Richmond, Va. — Virginia Organizing, a statewide grassroots non-partisan organization, is calling on Congress this Independence Day to lower drug prices through price negotiations that will make prescription medicines more affordable and accessible for everyone, including millions of veterans struggling with service related health conditions. Veterans often have complex health care needs that require treatment with prescription medicines, but the high price of prescription drugs limits access for veterans and their families, particularly for veterans struggling with post-traumatic stress disorder (PTSD), an all too common consequence of military service.
There are currently approximately 19 million U.S. veterans, according to the Department of Veterans Affairs, including 730,215 in Virginia. Gulf War era veterans make up the largest share of the national total, surpassing Vietnam era veterans based on the VA’s 2018 population model estimates. A third of veterans in a recent study say they had trouble paying their bills in their first few years after leaving the military. Among veterans who report PTSD, six in 10 (61 percent) say they had trouble paying their bills, and four in 10 (42 percent) say they had trouble getting medical care for themselves or their families.
Veterans Commonly Have Service-Related Health Conditions
Veterans often have complex health care needs and conditions related to their military service including higher rates of traumatic brain injury, mental illnesses like depression and PTSD (Post-Traumatic Stress Disorder). Research shows that one in five U.S. veterans of Iraq and Afghanistan experience depression or PTSD. Climbing suicide rates among younger veterans attest to the real and lasting impact of military service on mental health and the need for accessible treatment.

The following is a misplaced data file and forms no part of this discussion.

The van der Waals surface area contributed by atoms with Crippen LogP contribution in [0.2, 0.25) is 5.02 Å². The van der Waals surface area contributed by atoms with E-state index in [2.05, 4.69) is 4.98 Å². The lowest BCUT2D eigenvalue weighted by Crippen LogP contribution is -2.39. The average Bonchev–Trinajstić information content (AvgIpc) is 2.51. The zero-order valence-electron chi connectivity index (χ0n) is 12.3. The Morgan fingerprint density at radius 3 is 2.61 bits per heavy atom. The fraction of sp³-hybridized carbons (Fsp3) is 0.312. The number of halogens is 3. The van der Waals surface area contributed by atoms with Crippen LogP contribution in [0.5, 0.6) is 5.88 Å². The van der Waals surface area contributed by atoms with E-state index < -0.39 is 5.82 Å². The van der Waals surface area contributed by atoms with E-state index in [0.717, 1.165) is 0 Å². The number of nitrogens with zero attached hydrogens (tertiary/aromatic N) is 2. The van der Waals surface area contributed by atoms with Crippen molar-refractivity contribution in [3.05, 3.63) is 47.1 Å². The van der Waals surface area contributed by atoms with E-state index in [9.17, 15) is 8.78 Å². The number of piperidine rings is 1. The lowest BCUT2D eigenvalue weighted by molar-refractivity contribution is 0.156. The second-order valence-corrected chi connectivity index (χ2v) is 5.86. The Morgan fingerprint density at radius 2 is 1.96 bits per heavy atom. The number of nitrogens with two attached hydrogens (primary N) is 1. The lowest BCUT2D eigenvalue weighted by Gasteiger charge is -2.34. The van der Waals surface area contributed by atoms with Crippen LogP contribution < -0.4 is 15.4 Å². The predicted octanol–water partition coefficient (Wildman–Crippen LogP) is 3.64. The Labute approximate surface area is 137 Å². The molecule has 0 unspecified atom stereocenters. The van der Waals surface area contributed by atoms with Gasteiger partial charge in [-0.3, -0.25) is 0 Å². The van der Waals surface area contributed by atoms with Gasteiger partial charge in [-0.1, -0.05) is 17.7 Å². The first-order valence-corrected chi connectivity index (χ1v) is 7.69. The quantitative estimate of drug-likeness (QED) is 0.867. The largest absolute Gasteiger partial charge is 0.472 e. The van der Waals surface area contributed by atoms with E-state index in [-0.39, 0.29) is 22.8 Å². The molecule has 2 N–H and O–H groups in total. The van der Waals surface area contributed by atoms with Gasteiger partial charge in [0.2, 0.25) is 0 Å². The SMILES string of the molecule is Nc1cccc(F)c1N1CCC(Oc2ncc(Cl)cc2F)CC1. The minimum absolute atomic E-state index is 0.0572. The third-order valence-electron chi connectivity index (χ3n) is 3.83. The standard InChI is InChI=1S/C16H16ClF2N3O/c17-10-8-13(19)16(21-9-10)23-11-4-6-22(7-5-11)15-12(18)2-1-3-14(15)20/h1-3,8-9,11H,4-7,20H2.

Veterans also face occupational hazards like exposure to hazardous chemicals and environmental conditions that impact their health. Many face service-connected hearing loss. A 2015 report showed that 16 percent to 26 percent of male veterans and 7 percent to 13 percent of female veterans from the Iraq and Afghanistan Wars were diagnosed with hearing problems. Veterans are also more likely to experience musculoskeletal injuries because of the physical nature of the work that includes marching, running, and carrying heavy equipment. Veterans have twice the incidence of osteoarthritis as their civilian counterparts, for instance, because of physical demands, traumatic injuries, and repetitive physical activities. There is a documented link between chronic pain from physical impacts of occupation or injury and mental health conditions like PTSD and depression.
Veterans Get Health Coverage From a Variety of Sources and Face Gaps in Care